The first tip for telling a vendor you don’t have money to pay them? Never get yourself in the situation in the first place. If you hire someone to do work for you, you need to pay them. If you don’t? They can sue you for nonpayment of services.
That being said, perhaps you don’t have the money to pay your vendor in a timely fashion, but you do intend to pay them when you get the money. Admittedly, I had this issue with paying some of my Phenomenal Content writers earlier this year when I was chasing down a client who owed me a sizable amount of money for a rather large writing project we did for them last year. The client hadn’t paid me yet, but since I’d had the money in my account at the time, I paid my writers for their work on that project anyways. The problem cropped up when more and more projects came in and I fell behind on getting paid by the clients who were giving us all that work.
So what did I do? I emailed my writing team to let them know what had happened. It was hard admitting that I was actually behind on paying my own bills while I tried to collect payment for this project – it was a communication issue that had cropped up because my contact for the project had left the company before my invoices were paid, and the ball got dropped. I had to track down my new contact and work things out that way…and I kept my writers informed about how that was coming along. We’re a small team that works together really well, so I could afford to be very honest with them. This level of openness obviously isn’t going to work for every business relationship…
So what do you say?
Don’t make excuses that really would be better classified as lies. “The check is in the mail” is an old one that people have heard before. I’ve gotten that line, and I asked what date the letter would be postmarked so I could double check it on the envelope when it arrived. (Which is something I suggest anyone who is owed money should ask when they get that line.) Unsurprisingly, I was told it was mailed earlier that day so it would have the current date on it. In that particular instance, I would’ve been fine if the check had just been mailed out that day, even after my email. I would’ve gotten in within two days. The lie that really did it in? After being told that my check had already been mailed, the deadbeat client told me a week later that she “took it back” after I brought up small claims court as an alternative. If she had really mailed it, “taking it back” would be a lie, since you can’t go to the post office and un-mail something. Therefore, the check was not in the mail. Don’t tell someone the check is in the mail unless you’ve literally already mailed it.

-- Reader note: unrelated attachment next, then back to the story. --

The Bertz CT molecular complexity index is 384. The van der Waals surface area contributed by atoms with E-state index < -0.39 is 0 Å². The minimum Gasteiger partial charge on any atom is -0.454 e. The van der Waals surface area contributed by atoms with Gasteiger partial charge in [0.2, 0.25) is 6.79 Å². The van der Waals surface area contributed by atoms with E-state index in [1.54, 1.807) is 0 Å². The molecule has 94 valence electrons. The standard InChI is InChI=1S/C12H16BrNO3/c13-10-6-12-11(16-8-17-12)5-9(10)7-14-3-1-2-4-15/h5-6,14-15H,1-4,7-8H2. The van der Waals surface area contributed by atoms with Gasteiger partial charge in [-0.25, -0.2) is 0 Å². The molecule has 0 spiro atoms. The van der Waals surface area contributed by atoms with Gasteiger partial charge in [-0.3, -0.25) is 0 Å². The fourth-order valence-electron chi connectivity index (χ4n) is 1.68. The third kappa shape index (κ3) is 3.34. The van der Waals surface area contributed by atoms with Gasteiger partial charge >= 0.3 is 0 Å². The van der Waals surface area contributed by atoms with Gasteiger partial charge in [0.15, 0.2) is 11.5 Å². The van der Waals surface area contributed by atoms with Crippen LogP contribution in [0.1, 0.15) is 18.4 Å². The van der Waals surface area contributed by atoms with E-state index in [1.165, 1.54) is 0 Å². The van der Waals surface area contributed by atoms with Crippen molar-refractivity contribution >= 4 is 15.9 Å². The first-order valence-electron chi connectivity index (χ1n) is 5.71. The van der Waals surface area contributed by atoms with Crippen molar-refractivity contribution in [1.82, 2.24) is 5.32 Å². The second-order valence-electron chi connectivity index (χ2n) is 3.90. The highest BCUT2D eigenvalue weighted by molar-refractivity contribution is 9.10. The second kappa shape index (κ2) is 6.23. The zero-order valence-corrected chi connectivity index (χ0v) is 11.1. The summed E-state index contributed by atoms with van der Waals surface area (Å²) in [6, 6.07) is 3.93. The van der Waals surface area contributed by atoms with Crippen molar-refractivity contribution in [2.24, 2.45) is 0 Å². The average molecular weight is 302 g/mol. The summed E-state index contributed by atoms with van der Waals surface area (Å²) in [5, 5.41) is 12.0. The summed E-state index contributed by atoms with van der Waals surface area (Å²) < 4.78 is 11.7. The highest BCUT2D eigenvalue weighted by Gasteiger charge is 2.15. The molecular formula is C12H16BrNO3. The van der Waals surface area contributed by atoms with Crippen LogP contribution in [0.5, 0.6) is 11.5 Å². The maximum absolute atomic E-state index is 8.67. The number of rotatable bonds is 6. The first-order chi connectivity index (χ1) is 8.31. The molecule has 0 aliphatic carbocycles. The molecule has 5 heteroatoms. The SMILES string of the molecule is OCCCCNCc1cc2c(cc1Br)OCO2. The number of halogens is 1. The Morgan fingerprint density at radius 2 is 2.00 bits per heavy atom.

Give a time frame.
If you have subcontracted work out – as I do with my writers and some of my clients do with me – it makes sense that you will not have the money to pay your subcontractors until you get paid for the work yourself. If your client pays at the end of the month, or within 45 days, or whatever…let the people you have to pay know when you expect that money to come in. The people who owe you money should have the same courtesy, so hopefully everyone can plan their finances accordingly. If the people who owe you money are giving you the runaround, considering directing them to this post.
It may not actually be your fault if you’re waiting for someone else to pay you before you have the money to pay someone else, but it is your responsibility to see this through. Apologize for the inconvenience, let them know you will make good on it, and as long as it happens in a reasonable timeframe, it shouldn’t become an issue where people start talking about court and lawyers.
If you do it wrong?
If you lie and jerk people around when their money is involved, sooner or later, someone is going to come after you. And then your reputation as a nonpaying client is going to become a matter of public record. And if you bounce a check to someone because you wanted to shut them up with a check after they’ve been trying to collect from you for weeks – but you know you don’t have the money to cover it – that’s illegal. There’s a really helpful form your vendor can file with your bank called a Certificate of Protest and Notice of Dishonor. It is a legal document that gets filed stating that you wrote them a bad check and they intend to collect on it. In my area – I believe the time period is 10 days – after that time period, if the debt has not been paid, the vendor can report your nonpayment to the police… And a warrant will be issued for your arrest. And you can believe that your vendor will be watching the local news sites for the arrest information to be published so they can share it with their colleagues. On Twitter, Facebook…anywhere and everywhere. Then you’ve got an online reputation management nightmare.
But that is a lengthy and annoying process that no one wants to actually pursue unless you have given them reason to believe you’re trying to screw them over. So if you’re upfront with your vendors about your finances, you’ll avoid all of the unpleasantness. People can often be more understanding than we give them credit for – although their landlord and electric company may not be. That’s why it’s important not to lie and say the money’s coming when it’s not. People need time to make other arrangements in order to pay their bills – drawing from a home equity line of credit, borrowing money from family, etc. They may not be happy about it, but as long as you’re not springing this on them when your check bounces (and then their checks bounce, and they incur ridiculous bank fees) you probably haven’t made it onto the permanent naughty list.
Moral of the story? Always pay your vendors. Try to do it on time. Fess up when you can’t. You really don’t want us to see your story on Judge Judy.